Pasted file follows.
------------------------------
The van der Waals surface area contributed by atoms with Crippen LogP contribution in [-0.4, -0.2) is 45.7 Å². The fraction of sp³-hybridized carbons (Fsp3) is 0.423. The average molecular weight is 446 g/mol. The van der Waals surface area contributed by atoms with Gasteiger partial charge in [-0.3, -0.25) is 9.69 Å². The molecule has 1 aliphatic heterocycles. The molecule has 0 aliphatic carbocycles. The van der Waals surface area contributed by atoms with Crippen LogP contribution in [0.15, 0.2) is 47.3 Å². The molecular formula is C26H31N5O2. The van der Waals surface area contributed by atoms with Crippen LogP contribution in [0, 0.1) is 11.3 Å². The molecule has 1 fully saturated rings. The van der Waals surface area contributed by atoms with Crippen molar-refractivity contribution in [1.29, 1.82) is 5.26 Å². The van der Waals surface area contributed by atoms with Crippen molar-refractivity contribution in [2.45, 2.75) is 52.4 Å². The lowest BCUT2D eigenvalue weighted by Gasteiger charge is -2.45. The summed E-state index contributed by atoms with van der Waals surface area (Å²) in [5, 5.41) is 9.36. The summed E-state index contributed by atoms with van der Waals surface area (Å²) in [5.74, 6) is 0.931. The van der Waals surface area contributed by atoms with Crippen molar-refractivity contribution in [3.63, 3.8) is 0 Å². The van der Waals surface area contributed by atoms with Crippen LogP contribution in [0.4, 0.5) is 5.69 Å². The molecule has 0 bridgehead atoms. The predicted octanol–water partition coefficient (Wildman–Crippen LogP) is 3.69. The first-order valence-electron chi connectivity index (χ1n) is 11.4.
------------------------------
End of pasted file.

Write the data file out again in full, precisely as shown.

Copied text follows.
The van der Waals surface area contributed by atoms with Crippen LogP contribution in [-0.4, -0.2) is 45.7 Å². The fraction of sp³-hybridized carbons (Fsp3) is 0.423. The average molecular weight is 446 g/mol. The van der Waals surface area contributed by atoms with Gasteiger partial charge in [-0.3, -0.25) is 9.69 Å². The molecule has 1 aliphatic heterocycles. The molecule has 0 aliphatic carbocycles. The van der Waals surface area contributed by atoms with Crippen LogP contribution in [0.15, 0.2) is 47.3 Å². The molecular formula is C26H31N5O2. The van der Waals surface area contributed by atoms with Crippen LogP contribution in [0, 0.1) is 11.3 Å². The molecule has 1 fully saturated rings. The van der Waals surface area contributed by atoms with Crippen molar-refractivity contribution in [1.29, 1.82) is 5.26 Å². The van der Waals surface area contributed by atoms with Crippen molar-refractivity contribution in [2.45, 2.75) is 52.4 Å². The lowest BCUT2D eigenvalue weighted by Gasteiger charge is -2.45. The summed E-state index contributed by atoms with van der Waals surface area (Å²) in [5, 5.41) is 9.36. The summed E-state index contributed by atoms with van der Waals surface area (Å²) in [5.74, 6) is 0.931. The van der Waals surface area contributed by atoms with Crippen molar-refractivity contribution in [3.63, 3.8) is 0 Å². The van der Waals surface area contributed by atoms with Crippen LogP contribution in [0.4, 0.5) is 5.69 Å². The molecule has 0 bridgehead atoms. The predicted octanol–water partition coefficient (Wildman–Crippen LogP) is 3.69. The first-order valence-electron chi connectivity index (χ1n) is 11.4.